Net-a-Porter wants to sell luxury goods on Whatsapp.
Net-a-Porter’s Whatsapp personal stylists chat one-on-one with top customers, referred to by the company as “Extremely Important People.” This strategy falls in line with the ways other brands have taken to the app for customer service and marketing: Brands like Diesel, Kenneth Cole, Clark’s and Agent Provocateur have used WhatsApp to talk with customers and run campaigns.
“As well as being an instant messaging app, WhatsApp is a digital channel and a point of contact for businesses with its clients. From this perspective, there is an opportunity for Net-a-Porter to use the app to build a relationship with its clients — and why not sell using this tool?” said Maristela Vasconcelos, creative planner at Huge.
CEO Federico Marchetti told Bloomberg some of Net-a-Porter’s biggest sales have been made through conversations with customers on WhatsApp. Customers who shop on mobile also place double the orders than customers who shop only on desktop, according to the company, and the orders are higher in value.
“What’s indisputable is the role that mobile is playing in consumers’ lives. The question is, ‘What’s the best the strategy around mobile for the brands?’” said Phil Granof, CMO of NewStore. “When it comes to conversational commerce, the idea that you basically put a retail relationship where the consumer is spending a lot of time makes absolute sense. If an app is the natural location of the conversation, that’s going to be a place for transactions.”
Last summer, Dior tested selling a handbag to customers in China through WeChat, which is used by 700 million people in the country. The limited release of the bag, promoted to followers of the brand on the app, pulled off direct purchases through the app and successfully made money on social followers. Dior hasn’t returned to WeChat to sell products, however, while Net-a-Porter is investing in a platform that will turn WhatsApp into a full-time sales channel.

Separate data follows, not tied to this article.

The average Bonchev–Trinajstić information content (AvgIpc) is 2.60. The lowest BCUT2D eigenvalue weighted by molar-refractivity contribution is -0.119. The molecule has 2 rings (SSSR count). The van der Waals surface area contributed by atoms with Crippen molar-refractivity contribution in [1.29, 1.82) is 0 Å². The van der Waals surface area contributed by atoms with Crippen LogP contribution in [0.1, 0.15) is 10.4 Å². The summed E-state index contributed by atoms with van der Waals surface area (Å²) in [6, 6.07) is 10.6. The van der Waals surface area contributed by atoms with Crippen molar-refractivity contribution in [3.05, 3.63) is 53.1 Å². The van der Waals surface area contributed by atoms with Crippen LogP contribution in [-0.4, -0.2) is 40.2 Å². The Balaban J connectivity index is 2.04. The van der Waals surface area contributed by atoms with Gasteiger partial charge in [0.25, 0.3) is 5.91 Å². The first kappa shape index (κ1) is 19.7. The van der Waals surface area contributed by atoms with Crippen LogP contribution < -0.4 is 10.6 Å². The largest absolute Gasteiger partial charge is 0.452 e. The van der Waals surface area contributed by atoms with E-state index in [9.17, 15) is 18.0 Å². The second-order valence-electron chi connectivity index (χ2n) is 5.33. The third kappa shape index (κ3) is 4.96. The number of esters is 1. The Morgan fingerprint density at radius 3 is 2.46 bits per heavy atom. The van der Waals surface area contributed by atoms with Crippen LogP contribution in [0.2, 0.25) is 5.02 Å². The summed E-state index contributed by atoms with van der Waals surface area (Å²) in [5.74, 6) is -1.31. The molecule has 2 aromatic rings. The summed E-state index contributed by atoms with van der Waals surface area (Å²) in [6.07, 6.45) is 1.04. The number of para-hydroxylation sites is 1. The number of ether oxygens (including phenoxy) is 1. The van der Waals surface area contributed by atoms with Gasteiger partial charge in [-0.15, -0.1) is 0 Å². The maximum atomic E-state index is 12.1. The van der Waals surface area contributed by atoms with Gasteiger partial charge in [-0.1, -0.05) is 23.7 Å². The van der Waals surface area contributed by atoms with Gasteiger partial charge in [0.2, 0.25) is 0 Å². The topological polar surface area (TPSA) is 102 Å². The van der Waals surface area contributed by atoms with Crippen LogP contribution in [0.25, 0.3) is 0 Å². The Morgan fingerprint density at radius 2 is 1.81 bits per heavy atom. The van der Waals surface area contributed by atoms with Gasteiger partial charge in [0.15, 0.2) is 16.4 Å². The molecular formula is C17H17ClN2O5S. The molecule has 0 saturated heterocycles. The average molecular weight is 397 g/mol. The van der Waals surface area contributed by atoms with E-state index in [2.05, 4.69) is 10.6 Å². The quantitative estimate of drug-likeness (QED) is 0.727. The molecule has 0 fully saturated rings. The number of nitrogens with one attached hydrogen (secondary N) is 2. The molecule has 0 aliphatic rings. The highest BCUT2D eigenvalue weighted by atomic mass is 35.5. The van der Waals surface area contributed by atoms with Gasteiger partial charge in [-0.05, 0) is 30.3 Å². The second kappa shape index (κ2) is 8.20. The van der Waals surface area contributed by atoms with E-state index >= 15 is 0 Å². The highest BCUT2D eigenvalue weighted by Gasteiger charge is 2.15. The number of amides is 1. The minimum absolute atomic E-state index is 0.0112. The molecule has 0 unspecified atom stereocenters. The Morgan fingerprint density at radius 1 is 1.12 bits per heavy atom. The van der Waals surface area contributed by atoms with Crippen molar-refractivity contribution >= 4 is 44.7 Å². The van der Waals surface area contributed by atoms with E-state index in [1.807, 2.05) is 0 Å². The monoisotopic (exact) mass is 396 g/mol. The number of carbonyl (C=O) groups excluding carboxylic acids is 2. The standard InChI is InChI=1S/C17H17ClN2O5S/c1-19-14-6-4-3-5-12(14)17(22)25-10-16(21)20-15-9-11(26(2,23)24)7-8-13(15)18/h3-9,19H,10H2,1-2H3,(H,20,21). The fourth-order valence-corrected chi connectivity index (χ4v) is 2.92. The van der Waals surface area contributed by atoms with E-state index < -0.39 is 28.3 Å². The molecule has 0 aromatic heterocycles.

In 2016, Yoox Net-a-Porter saw a lift in revenue of 18 percent, to $1.9 billion. As only 20 million of WhatsApp’s billion users are in the U.S., the company’s strategy on the app is concentrating on growth elsewhere. Last year, the Asia Pacific region was the strongest growing market for the company, with an overall revenue lift of 27 percent, to $322 million. WhatsApp’s biggest market is India, where there are 170 million reported monthly users. Other top markets for WhatsApp include the Middle East and South America, according to SimilarWeb.
While Yoox Net-a-Porter is investing in a direct-sales platform on WhatsApp, it’s not pulling its native retail app from the store, as brands like Patagonia, Everlane and Coach have done recently, all citing a lack of resources to continue investing in an app that’s not widely used. Coach reverted its mobile efforts into iMessage, while Everlane tested (and recently abandoned) using Facebook Messenger. Net-a-Porter, meanwhile, recently launched a new Android app for its off-price marketplace, The Outnet, and in its 2016 annual report, the company referenced mobile as a point of focus for the upcoming year.
“Some brands think about a mobile narrowly, as just their app,” said Granof. “It’s wrong to think about a mobile strategy that way, as mobile is going to become the common language for global customers.”